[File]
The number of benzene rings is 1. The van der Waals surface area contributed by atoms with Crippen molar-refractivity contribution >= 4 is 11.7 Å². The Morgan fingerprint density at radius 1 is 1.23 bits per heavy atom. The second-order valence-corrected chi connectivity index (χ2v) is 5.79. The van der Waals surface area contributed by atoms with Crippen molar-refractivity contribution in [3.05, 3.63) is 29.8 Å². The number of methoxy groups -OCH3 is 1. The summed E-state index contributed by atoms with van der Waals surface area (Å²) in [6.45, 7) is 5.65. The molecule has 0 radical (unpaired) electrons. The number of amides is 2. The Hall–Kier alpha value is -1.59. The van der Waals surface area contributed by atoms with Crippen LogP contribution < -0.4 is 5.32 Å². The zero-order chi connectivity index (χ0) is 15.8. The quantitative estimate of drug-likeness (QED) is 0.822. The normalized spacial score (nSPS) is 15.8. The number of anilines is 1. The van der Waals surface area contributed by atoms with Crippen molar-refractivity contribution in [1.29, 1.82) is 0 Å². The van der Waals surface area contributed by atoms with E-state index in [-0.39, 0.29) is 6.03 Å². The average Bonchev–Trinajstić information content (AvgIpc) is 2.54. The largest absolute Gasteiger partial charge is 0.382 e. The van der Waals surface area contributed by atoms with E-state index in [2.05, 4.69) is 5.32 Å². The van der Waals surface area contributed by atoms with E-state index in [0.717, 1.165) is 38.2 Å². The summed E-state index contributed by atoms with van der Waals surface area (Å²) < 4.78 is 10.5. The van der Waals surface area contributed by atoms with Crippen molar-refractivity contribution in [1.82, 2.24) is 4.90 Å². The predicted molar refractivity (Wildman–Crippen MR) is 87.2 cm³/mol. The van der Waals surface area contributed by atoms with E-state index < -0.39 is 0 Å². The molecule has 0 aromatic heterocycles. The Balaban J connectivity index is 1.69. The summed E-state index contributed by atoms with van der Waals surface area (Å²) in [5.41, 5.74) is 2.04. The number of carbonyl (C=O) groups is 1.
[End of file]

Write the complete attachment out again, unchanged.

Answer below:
The number of benzene rings is 1. The van der Waals surface area contributed by atoms with Crippen molar-refractivity contribution >= 4 is 11.7 Å². The Morgan fingerprint density at radius 1 is 1.23 bits per heavy atom. The second-order valence-corrected chi connectivity index (χ2v) is 5.79. The van der Waals surface area contributed by atoms with Crippen molar-refractivity contribution in [3.05, 3.63) is 29.8 Å². The number of methoxy groups -OCH3 is 1. The summed E-state index contributed by atoms with van der Waals surface area (Å²) in [6.45, 7) is 5.65. The molecule has 0 radical (unpaired) electrons. The number of amides is 2. The Hall–Kier alpha value is -1.59. The van der Waals surface area contributed by atoms with Crippen LogP contribution < -0.4 is 5.32 Å². The zero-order chi connectivity index (χ0) is 15.8. The quantitative estimate of drug-likeness (QED) is 0.822. The normalized spacial score (nSPS) is 15.8. The number of anilines is 1. The van der Waals surface area contributed by atoms with Crippen molar-refractivity contribution in [1.29, 1.82) is 0 Å². The van der Waals surface area contributed by atoms with E-state index in [-0.39, 0.29) is 6.03 Å². The average Bonchev–Trinajstić information content (AvgIpc) is 2.54. The largest absolute Gasteiger partial charge is 0.382 e. The van der Waals surface area contributed by atoms with E-state index in [2.05, 4.69) is 5.32 Å². The van der Waals surface area contributed by atoms with E-state index in [0.717, 1.165) is 38.2 Å². The summed E-state index contributed by atoms with van der Waals surface area (Å²) < 4.78 is 10.5. The van der Waals surface area contributed by atoms with Crippen molar-refractivity contribution in [1.82, 2.24) is 4.90 Å². The predicted molar refractivity (Wildman–Crippen MR) is 87.2 cm³/mol. The van der Waals surface area contributed by atoms with E-state index < -0.39 is 0 Å². The molecule has 0 aromatic heterocycles. The Balaban J connectivity index is 1.69. The summed E-state index contributed by atoms with van der Waals surface area (Å²) in [5.41, 5.74) is 2.04. The number of carbonyl (C=O) groups is 1.